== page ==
Gravity is defined as the force of attraction between two bodies with mass as a result of the curving of space-time about them. It is the weakest of the four forces (gravity, the weak nuclear force, the strong nuclear force, and electromagnetism), but it is the only one which is always attractive, which means it is much more noticeable than the others.
The concept of gravity was first suggested by the ancient Greek thinker Aristotle, who suggested that every object's "natural tendency" was to be at rest on the ground, which was why objects fell. He called this concept gravity. In the seventeenth century, this was improved on by Isaac Newton, who developed an intricate theory of gravity which applied use of his just-discovered branch of mathematics now known as calculus. He suggested the force that kept planets in orbit about the sun and the moon about the earth were the same that caused objects to fall. In the twentieth century, Albert Einstein refined Newton's theories by suggesting that the reason gravity was attractive was the bending of space-time, and refined Newton's formulas so that they covered slight discrepancies with actual results. This is the theory generally accepted today.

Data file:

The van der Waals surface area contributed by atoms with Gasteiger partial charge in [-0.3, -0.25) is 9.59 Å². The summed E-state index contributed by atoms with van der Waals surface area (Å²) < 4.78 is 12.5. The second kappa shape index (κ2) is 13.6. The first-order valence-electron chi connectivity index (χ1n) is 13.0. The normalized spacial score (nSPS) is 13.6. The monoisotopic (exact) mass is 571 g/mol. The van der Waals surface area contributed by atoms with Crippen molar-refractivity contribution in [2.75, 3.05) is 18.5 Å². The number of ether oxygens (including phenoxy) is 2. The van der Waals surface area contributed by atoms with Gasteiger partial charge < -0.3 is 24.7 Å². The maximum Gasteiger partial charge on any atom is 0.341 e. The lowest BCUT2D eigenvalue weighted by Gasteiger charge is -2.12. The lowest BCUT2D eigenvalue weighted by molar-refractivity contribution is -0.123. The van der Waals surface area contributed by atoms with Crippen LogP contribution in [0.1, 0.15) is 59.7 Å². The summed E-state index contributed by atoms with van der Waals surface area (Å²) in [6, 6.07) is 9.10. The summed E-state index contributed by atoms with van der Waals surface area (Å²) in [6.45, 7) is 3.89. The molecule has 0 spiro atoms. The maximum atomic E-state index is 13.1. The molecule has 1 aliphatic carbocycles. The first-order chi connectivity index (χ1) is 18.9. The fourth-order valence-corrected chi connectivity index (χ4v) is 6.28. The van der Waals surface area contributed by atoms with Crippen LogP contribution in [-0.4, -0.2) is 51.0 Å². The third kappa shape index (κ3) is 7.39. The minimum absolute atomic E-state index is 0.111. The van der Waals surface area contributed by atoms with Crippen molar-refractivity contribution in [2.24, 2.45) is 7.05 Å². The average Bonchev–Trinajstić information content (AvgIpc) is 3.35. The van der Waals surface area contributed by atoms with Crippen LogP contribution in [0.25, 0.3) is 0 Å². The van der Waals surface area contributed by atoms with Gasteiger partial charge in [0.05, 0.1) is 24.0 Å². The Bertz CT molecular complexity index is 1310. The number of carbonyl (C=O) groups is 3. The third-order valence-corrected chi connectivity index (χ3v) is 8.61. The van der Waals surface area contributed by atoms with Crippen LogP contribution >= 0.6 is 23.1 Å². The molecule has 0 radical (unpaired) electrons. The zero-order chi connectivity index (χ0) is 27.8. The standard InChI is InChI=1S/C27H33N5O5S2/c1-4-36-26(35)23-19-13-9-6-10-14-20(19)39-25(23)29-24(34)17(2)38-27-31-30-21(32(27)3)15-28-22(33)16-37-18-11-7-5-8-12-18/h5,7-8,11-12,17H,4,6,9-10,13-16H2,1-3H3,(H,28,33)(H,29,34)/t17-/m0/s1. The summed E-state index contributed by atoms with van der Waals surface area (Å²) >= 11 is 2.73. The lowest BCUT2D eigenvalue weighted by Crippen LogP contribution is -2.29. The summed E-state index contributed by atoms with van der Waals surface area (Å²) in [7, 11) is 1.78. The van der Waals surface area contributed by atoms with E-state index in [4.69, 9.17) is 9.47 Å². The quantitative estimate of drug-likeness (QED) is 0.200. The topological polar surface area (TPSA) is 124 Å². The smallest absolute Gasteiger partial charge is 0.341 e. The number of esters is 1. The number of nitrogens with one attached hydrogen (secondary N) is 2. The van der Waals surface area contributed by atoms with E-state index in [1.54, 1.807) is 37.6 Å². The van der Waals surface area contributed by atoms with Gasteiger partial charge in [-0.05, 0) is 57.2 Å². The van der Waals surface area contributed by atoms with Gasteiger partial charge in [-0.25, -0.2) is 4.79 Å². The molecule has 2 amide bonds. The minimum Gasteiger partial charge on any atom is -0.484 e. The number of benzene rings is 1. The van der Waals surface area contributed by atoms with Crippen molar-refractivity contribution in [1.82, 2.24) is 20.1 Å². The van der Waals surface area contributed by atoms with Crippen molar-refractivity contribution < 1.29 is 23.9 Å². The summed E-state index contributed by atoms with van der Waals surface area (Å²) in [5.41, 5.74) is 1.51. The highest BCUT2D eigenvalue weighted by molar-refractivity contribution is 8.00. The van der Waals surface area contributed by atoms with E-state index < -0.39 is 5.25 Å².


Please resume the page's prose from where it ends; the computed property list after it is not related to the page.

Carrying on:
- The attractive force in Newtons between two bodies with masses and whose center of masses are distance away from each other is
where is the gravitational constant. The gravitational constant is approximately equal to Note that this means the gravity between two bodies is directly proportional to the masses of the bodies, and is inversely proportional to the square of the distance between them.